Psychologists say confidence and optimism are important traits when it comes to dealing with adversity. Forensic psychologist David Mutton, an expert in post-traumatic stress disorder, says some people are born resilient. “They’re the ones who, when faced with a trauma, might say, ‘well I didn’t like going through that but I’ve learnt something about myself’, or ‘I’ve learnt that I can cope’.” Dent says resilience is linked with creative flexible thinking. For example, resilient people are the ones who, after losing their home in a bush fire, would start imagining how they might rebuild it. A sense of humour is also important. “We know that resilient people make light of things. Human relationships are what get us through,” adds Dent.
When you’re hit with an unexpected challenge or loss, it’s important to keep some structure and routine in your life. In the days and weeks following his redundancy, Shane started a long-planned renovation on a holiday home he owned with his partner. Although he was spending money during a time of financial stress, he says the project was a sanity saver. “It gave me something to do each week. I’d start the day with a bike ride and then I’d meditate. It helped stop the clamour in my head.”
Shane says his decision to get career coaching turned out to be a good move. “It allowed me to keep a sense of discipline about what I wanted to do. I researched my options and decided to get re-registered as a teacher.” Six months down the track, Shane is working as a casual teacher, and he’s aiming to be principal of his own school one day. He says getting fired gave him the opportunity to re-evaluate his career choices. “Sometimes it’s only by being thrown off the horse that you can see the job wasn’t right for you. I was part of the problem even though I wasn’t treated fairly. You’ve got to own it and that’s not very pleasant at times.” It’s also important to maintain a sense of your own identity. “You are not your job and you have to keep hold of that thought.”
Career coach Kate James says it’s common for people to pursue a dream, such as owning their own business, after being laid off. “It can be a real positive. They might not have been courageous enough to do it before.” No matter how resilient you are, if you lose your job out of the blue, you will experience a period of challenging emotions. “It can leave people feeling vulnerable.” Depression, anxiety and the inability to sleep are also common reactions. “Often people feel very unclear about what to do next. Some people implode,” James says. It’s wise to take a step back and not allow what’s happened to totally consume you. “You need to keep some perspective,” she adds.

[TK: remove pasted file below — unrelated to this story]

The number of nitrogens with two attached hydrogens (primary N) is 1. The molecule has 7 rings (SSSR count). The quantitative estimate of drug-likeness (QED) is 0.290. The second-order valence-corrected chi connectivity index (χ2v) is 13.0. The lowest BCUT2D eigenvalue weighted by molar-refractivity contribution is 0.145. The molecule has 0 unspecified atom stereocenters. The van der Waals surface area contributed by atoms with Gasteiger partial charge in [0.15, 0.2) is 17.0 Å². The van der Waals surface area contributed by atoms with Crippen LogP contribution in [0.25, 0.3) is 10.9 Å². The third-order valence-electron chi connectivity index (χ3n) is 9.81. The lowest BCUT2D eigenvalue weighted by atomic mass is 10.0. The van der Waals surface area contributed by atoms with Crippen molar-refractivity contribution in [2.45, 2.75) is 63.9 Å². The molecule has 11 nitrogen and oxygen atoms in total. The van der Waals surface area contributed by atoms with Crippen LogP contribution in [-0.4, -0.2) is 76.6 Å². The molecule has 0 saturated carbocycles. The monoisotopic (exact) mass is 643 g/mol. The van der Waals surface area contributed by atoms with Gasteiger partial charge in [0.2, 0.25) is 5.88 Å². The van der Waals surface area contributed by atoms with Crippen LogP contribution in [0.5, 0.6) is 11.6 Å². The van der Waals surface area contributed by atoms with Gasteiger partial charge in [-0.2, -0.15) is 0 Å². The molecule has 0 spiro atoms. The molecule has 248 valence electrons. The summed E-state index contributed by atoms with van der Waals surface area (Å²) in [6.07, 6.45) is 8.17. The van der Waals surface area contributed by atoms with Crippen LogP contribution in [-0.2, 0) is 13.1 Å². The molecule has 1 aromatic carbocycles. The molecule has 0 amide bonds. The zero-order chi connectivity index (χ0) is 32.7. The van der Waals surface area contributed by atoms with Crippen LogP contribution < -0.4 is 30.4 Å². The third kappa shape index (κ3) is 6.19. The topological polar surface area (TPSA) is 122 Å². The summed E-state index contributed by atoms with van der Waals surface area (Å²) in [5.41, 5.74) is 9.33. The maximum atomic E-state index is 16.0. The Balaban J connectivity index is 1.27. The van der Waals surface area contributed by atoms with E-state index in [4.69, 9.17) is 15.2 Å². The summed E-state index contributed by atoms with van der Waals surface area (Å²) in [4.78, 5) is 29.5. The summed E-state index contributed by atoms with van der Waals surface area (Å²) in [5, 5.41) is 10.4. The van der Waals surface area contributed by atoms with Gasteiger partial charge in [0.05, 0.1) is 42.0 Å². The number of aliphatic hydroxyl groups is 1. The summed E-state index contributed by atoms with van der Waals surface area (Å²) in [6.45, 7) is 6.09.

For most people, a catastrophic loss such as death or divorce is like “falling into a pit”, says Dent. Three months after a major loss can be worse than the immediate aftermath. “My mum put a stubby of beer out for my dad for a long time after she realised he wasn’t coming home. That’s when the mind is starting to rebuild, but you don’t want to build a picture without that person.” Getting through a crisis is a bit like climbing a mountain. “We can get a bit better and then all of a sudden we’ll have a bad day. People struggle with that. But eventually we regain a sense of control and everything is different. We look back and see that we’ve grown.”
If you have a meltdown every time the car won’t start, take heart. You can improve your resilience with a little effort and awareness.
Make social links
Developing authentic relationships is one of the most important factors in building resilience, according to Maggie Dent. When we’re confronted with a life-altering event, many of us fly into panic mode. “If we don’t have sensible people around us who won’t buy into our fears, we’ll go backwards. Only deal with what is actually happening. Find someone who is honest and who will listen and explore what’s happening to you,” she says.
Trust your inner wisdom
Have faith in yourself. Often people around us feel they have to fix things for us in a crisis. “When we’re exploring our thoughts, we’ll eventually get to a new reality by ourselves,” says Dent.
Accept that change is part of living
You may have had goals that are no longer feasible as a result of a crisis or sudden loss. Accepting the circumstances you can’t alter can help you focus on the things you do have control over.
Keep it in perspective
Kate James recommends writing down three positive thoughts about each day. “Human beings have a natural instinct to look for things that haven’t gone well. The mind doesn’t always look for the positive.” The exercise can make you include more positive elements in your day, such as going for a walk in the park or having coffee with a friend. “It really helps shift your mindset.”
Take care of yourself
Make time for activities you enjoy. Meditate, go for a walk or engage in a hobby you love. And make sure you exercise regularly. A healthy body and mind are important for improving resilience.